However, a time zone by any other name smells no sweeter. I must remind the noble Viscount that he is still proposing that we should harmonise our clocks with those of Berlin, Warsaw, Prague, Vienna, Bratislava, Budapest, Belgrade, Banja Luka, Sarajevo and so on—none of them exactly western European. Yes, of course, Paris, Rome and Madrid are also included. But the point is that the geographical centre of the time zone which the noble Viscount wishes us to join would appear to be Leipzig, and I do not think that Leipzig is exactly in western Europe.

The alleged benefits of the Bill for road safety, tourism and so on are speculative and unproven. My noble friend Lord Berkeley cited the statistics emanating from the experiment in 1968 to 1971 from which projections have been made as to what might happen today if that experiment had been continued. But I must remind my noble friend that it was during that period that the 70 mile-an-hour maximum speed limit and the breathalyser were introduced. Therefore, it is quite possible that those projections are based on a false assumption. I would only repeat that if daylight in the afternoon were really safer than daylight in the morning, then East Germany, Poland, Austria and so on would surely have switched to Eastern European Time decades ago.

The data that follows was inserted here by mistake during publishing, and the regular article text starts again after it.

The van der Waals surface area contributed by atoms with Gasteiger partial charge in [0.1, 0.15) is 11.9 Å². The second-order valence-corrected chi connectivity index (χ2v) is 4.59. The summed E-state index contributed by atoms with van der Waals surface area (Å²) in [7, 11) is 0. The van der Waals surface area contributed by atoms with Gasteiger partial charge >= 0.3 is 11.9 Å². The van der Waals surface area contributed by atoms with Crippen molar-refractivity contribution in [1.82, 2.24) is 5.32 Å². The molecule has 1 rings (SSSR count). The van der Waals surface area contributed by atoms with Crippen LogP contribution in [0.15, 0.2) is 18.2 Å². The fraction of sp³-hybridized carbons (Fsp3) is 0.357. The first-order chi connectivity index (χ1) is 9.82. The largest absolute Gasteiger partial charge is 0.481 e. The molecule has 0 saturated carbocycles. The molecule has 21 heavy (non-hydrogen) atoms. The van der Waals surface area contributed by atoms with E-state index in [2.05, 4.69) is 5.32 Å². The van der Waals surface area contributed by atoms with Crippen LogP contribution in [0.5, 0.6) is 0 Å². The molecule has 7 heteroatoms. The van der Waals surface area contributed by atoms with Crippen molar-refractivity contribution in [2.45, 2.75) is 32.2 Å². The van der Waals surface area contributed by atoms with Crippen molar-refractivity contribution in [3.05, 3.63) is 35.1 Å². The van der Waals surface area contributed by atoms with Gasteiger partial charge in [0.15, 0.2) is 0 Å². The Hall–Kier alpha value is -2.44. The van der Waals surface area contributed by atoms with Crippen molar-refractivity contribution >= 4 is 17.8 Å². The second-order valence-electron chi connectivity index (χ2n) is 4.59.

As always, the business case has been pleaded. But American, Canadian and Australian businessmen are astonished at the apparent wimpishness of their European counterparts who moan at minor time differences that they—by which I mean the New World businessmen—take in their stride. There was an interesting letter in the Financial Times to that effect about a fortnight ago.